Australian singer Olivia Newton-John, a major pop star and actress of the '70s and '80s known for her role in the blockbuster movie "Grease," died on Monday. She was 73.
"Dame Olivia Newton-John passed away peacefully at her Ranch in Southern California this morning, surrounded by family and friends. We ask that everyone please respect the family's privacy during this very difficult time," John Easterling, her husband, wrote in a statement on the singer's official Facebook account. "Olivia has been a symbol of triumphs and hope for over 30 years sharing her journey with breast cancer."
In September 2018, the singer was treated for cancer at the base of her spine, her third cancer following bouts of breast cancer in the 1990s and 2017, CNN reported.
Already a pop star in the 1970s with country and soft-rock hits like "I Honestly Love You" and "Have You Never Been Mellow," Newton-John rose to A-list status in her co-starring role in 1978's "Grease," opposite John Travolta.
"I don't think anyone could have imagined a movie would go on almost 40 years and would still be popular and people would still be talking to me about it all the time and loving it," Newton-John told CNN in 2017. "It's just one of those movies. I'm very lucky to have been a part of it. It's given so many people pleasure."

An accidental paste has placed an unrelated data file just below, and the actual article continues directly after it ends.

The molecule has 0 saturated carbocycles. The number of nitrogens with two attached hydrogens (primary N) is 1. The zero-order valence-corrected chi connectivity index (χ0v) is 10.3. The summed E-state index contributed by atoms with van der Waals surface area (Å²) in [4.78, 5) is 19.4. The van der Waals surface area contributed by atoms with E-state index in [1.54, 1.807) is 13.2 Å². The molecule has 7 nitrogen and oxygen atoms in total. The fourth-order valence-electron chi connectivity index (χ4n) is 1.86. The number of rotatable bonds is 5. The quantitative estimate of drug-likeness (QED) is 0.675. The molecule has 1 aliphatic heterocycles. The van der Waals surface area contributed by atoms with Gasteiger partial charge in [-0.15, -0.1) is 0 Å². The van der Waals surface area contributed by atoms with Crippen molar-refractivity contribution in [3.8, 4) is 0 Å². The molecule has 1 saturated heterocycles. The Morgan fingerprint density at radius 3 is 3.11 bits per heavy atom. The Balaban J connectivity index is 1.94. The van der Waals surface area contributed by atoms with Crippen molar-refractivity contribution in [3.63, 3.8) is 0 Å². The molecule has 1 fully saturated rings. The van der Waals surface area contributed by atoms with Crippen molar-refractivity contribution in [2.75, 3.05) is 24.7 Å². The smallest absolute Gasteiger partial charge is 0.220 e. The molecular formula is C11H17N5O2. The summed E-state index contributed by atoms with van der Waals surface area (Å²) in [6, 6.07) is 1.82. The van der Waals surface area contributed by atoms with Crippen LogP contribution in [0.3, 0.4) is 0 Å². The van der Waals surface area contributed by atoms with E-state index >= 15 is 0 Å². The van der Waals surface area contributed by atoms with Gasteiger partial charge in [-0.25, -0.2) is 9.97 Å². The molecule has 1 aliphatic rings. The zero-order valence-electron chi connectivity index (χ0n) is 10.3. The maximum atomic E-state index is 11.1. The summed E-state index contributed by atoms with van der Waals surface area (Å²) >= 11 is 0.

Newton-John was born in Cambridge, England, in 1948, and moved with her family to Melbourne, Australia, when she was 5. Her mother was the daughter of the Nobel Prize-winning physicist Max Born, while her Welsh father had been an MI5 intelligence officer during World War II, The New York Times reported.
Newton-John faced troubles and tragedy during her lifetime: Breast cancer forced her to postpone and cancel several tours and in 2005 her boyfriend, Patrick McDermott, disappeared at sea while on a fishing trip off California.
After learning she had breast cancer in 1992, Newton-John became an advocate for more research into the disease. Her Olivia Newton-John Foundation Fund researches plant-based treatments for cancer, and she opened a cancer research and wellness facility under her name at Austin Hospital, outside Melbourne, the Times reported.
Even during her bouts with cancer, she continued to release albums and tour.
"I love to sing, it's all I know how to do," she told CNN in 2017. "That's all I've ever done since I was 15, so it's my life. I feel very grateful that I can still do it and people still come to see me."
Visit the American Cancer Society for more on breast cancer.